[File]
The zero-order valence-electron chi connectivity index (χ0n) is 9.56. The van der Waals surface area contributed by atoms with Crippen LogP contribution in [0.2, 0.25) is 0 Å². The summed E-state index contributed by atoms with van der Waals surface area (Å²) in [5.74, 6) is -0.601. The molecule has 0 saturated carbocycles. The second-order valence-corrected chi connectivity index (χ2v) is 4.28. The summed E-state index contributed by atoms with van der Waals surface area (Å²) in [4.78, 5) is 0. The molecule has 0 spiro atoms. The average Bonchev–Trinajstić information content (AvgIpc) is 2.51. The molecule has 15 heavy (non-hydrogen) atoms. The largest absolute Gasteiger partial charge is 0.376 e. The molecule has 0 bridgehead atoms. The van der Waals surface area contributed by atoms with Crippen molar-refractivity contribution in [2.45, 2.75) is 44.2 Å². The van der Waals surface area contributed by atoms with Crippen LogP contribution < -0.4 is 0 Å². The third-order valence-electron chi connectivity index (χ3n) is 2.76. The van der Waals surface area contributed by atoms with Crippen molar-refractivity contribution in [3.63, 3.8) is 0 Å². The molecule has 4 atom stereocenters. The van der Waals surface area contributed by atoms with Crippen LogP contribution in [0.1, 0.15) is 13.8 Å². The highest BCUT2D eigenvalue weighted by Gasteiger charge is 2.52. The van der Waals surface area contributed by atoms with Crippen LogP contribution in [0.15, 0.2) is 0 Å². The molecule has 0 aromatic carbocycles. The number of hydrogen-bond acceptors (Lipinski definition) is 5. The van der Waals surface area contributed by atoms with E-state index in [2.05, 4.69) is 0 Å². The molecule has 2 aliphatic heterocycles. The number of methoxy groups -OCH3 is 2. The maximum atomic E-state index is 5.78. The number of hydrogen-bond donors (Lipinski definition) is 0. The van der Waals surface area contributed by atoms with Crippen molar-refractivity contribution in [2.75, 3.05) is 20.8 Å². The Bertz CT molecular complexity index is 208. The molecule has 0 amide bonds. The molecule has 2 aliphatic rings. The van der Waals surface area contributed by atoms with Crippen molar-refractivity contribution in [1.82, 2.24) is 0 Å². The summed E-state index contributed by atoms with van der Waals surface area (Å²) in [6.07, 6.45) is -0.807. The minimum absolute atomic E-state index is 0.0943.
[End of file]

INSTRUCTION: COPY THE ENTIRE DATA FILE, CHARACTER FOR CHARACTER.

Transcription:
The zero-order valence-electron chi connectivity index (χ0n) is 9.56. The van der Waals surface area contributed by atoms with Crippen LogP contribution in [0.2, 0.25) is 0 Å². The summed E-state index contributed by atoms with van der Waals surface area (Å²) in [5.74, 6) is -0.601. The molecule has 0 saturated carbocycles. The second-order valence-corrected chi connectivity index (χ2v) is 4.28. The summed E-state index contributed by atoms with van der Waals surface area (Å²) in [4.78, 5) is 0. The molecule has 0 spiro atoms. The average Bonchev–Trinajstić information content (AvgIpc) is 2.51. The molecule has 15 heavy (non-hydrogen) atoms. The largest absolute Gasteiger partial charge is 0.376 e. The molecule has 0 bridgehead atoms. The van der Waals surface area contributed by atoms with Crippen molar-refractivity contribution in [2.45, 2.75) is 44.2 Å². The van der Waals surface area contributed by atoms with Crippen LogP contribution < -0.4 is 0 Å². The third-order valence-electron chi connectivity index (χ3n) is 2.76. The van der Waals surface area contributed by atoms with Crippen molar-refractivity contribution in [3.63, 3.8) is 0 Å². The molecule has 4 atom stereocenters. The van der Waals surface area contributed by atoms with Crippen LogP contribution in [0.1, 0.15) is 13.8 Å². The highest BCUT2D eigenvalue weighted by Gasteiger charge is 2.52. The van der Waals surface area contributed by atoms with Crippen LogP contribution in [0.15, 0.2) is 0 Å². The molecule has 0 aromatic carbocycles. The number of hydrogen-bond acceptors (Lipinski definition) is 5. The van der Waals surface area contributed by atoms with E-state index in [2.05, 4.69) is 0 Å². The molecule has 2 aliphatic heterocycles. The number of methoxy groups -OCH3 is 2. The maximum atomic E-state index is 5.78. The number of hydrogen-bond donors (Lipinski definition) is 0. The van der Waals surface area contributed by atoms with Crippen molar-refractivity contribution in [2.75, 3.05) is 20.8 Å². The Bertz CT molecular complexity index is 208. The molecule has 0 amide bonds. The molecule has 2 aliphatic rings. The van der Waals surface area contributed by atoms with Crippen molar-refractivity contribution in [1.82, 2.24) is 0 Å². The summed E-state index contributed by atoms with van der Waals surface area (Å²) in [6.07, 6.45) is -0.807. The minimum absolute atomic E-state index is 0.0943.